Sunday, February 01, 2004

A growing list of studies echoes the Cox and Alm theme. Julian Simon devoted the better part of a scholarly career to gathering the evidence (some of it recently updated by Indur M. Goklany (2001) "Economic Growth and the State of Humanity", PERC #PS-21). Bjorn Lomborg has given the doomsayers even more to think about. Nevertheless, there is always plenty to worry about in our imperfect world. The burst of U.S. economic prosperity enhancement of the 1990s gave way to a predictable and modest downturn (made worse by thoroughly unpredictable international events). The downturn has abated and the recovery is now scorned by many as being "jobless" -- just like the one 10 years ago when similar claims were muted by spectacular job gains of the late 1990s.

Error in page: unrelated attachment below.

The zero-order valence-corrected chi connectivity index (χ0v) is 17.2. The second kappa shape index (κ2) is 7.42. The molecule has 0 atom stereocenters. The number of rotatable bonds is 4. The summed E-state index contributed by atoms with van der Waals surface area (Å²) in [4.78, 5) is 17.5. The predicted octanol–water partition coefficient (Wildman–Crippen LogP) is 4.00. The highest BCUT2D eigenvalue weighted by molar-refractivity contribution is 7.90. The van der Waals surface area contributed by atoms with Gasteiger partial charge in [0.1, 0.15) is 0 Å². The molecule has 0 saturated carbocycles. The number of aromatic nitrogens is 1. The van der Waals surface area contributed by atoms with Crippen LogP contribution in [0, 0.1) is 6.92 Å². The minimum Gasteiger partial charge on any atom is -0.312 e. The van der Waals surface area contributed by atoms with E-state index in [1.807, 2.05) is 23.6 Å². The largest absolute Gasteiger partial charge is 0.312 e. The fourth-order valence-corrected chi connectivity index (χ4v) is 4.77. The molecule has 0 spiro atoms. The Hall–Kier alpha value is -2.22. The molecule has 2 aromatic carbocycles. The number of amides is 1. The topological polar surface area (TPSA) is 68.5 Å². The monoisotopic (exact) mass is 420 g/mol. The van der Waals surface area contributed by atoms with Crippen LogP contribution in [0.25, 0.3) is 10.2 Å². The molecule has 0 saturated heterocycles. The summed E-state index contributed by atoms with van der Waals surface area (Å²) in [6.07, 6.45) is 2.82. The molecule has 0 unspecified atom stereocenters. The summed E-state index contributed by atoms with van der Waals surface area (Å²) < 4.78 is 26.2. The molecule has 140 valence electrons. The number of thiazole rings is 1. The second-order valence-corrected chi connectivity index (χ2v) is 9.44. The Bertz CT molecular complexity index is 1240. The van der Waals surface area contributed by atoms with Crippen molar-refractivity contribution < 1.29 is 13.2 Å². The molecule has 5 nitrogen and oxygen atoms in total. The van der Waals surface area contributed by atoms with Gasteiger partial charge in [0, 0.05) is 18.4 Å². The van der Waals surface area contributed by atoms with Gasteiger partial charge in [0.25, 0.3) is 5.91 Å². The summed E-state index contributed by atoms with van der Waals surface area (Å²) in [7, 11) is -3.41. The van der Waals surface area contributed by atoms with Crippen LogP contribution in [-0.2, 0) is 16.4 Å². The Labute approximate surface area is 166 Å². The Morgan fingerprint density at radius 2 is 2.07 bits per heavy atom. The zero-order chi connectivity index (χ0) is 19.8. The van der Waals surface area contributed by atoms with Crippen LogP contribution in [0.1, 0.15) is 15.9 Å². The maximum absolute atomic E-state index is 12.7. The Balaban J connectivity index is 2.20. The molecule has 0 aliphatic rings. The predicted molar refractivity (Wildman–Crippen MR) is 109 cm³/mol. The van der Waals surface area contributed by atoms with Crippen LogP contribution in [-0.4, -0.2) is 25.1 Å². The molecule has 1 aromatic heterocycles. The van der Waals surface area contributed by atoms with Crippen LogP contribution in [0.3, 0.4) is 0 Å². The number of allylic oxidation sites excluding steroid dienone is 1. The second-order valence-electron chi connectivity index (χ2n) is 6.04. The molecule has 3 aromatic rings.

The beat goes on but a recent review of a crop of 1990s economic post-mortems (LA Times book review by Peter G. Gosselin, Feb 1) reaches the conclusion that the real problem is increased uncertainty: "The new economic uncertainty: Nothing is certain." Beyond the truism about uncertainty, to what extent is there actually less of it? Hard to measure and plot but easy to reflect on. I much prefer the state of uncertainty that I experience in the age of, say, antibiotics than any other.